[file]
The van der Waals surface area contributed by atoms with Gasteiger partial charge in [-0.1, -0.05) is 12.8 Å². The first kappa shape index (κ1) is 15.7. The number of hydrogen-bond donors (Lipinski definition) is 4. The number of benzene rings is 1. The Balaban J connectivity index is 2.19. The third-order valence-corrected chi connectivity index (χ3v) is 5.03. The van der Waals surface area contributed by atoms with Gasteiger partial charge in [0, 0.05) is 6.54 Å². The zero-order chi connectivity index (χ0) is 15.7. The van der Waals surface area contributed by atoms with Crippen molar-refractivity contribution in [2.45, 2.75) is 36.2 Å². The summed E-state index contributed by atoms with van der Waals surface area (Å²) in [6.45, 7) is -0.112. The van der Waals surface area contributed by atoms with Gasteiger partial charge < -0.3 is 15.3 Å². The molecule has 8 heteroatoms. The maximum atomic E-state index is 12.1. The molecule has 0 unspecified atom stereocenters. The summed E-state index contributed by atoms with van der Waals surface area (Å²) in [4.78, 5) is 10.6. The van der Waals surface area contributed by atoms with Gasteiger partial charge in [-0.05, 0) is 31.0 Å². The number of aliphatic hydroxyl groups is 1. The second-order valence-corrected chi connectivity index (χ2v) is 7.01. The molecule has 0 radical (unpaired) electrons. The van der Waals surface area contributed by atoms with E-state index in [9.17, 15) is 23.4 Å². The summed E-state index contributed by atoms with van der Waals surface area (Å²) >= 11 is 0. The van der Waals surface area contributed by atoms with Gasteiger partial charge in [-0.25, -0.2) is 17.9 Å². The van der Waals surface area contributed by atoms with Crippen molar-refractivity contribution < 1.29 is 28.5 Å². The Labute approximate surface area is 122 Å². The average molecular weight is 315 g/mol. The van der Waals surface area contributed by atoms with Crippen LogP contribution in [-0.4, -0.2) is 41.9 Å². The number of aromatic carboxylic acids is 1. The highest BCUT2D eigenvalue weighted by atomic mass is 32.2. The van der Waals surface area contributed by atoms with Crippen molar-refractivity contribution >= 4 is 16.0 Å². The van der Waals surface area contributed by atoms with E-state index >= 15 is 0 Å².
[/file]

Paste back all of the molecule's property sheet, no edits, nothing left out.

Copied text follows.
The van der Waals surface area contributed by atoms with Gasteiger partial charge in [-0.1, -0.05) is 12.8 Å². The first kappa shape index (κ1) is 15.7. The number of hydrogen-bond donors (Lipinski definition) is 4. The number of benzene rings is 1. The Balaban J connectivity index is 2.19. The third-order valence-corrected chi connectivity index (χ3v) is 5.03. The van der Waals surface area contributed by atoms with Gasteiger partial charge in [0, 0.05) is 6.54 Å². The zero-order chi connectivity index (χ0) is 15.7. The van der Waals surface area contributed by atoms with Crippen molar-refractivity contribution in [2.45, 2.75) is 36.2 Å². The summed E-state index contributed by atoms with van der Waals surface area (Å²) in [6.45, 7) is -0.112. The van der Waals surface area contributed by atoms with Gasteiger partial charge < -0.3 is 15.3 Å². The molecule has 8 heteroatoms. The maximum atomic E-state index is 12.1. The molecule has 0 unspecified atom stereocenters. The summed E-state index contributed by atoms with van der Waals surface area (Å²) in [4.78, 5) is 10.6. The van der Waals surface area contributed by atoms with Gasteiger partial charge in [-0.05, 0) is 31.0 Å². The number of aliphatic hydroxyl groups is 1. The second-order valence-corrected chi connectivity index (χ2v) is 7.01. The molecule has 0 radical (unpaired) electrons. The van der Waals surface area contributed by atoms with E-state index in [9.17, 15) is 23.4 Å². The summed E-state index contributed by atoms with van der Waals surface area (Å²) >= 11 is 0. The van der Waals surface area contributed by atoms with Gasteiger partial charge in [-0.25, -0.2) is 17.9 Å². The van der Waals surface area contributed by atoms with Crippen molar-refractivity contribution < 1.29 is 28.5 Å². The Labute approximate surface area is 122 Å². The average molecular weight is 315 g/mol. The van der Waals surface area contributed by atoms with Crippen LogP contribution in [-0.4, -0.2) is 41.9 Å². The number of aromatic carboxylic acids is 1. The highest BCUT2D eigenvalue weighted by atomic mass is 32.2. The van der Waals surface area contributed by atoms with Crippen molar-refractivity contribution >= 4 is 16.0 Å². The van der Waals surface area contributed by atoms with E-state index >= 15 is 0 Å².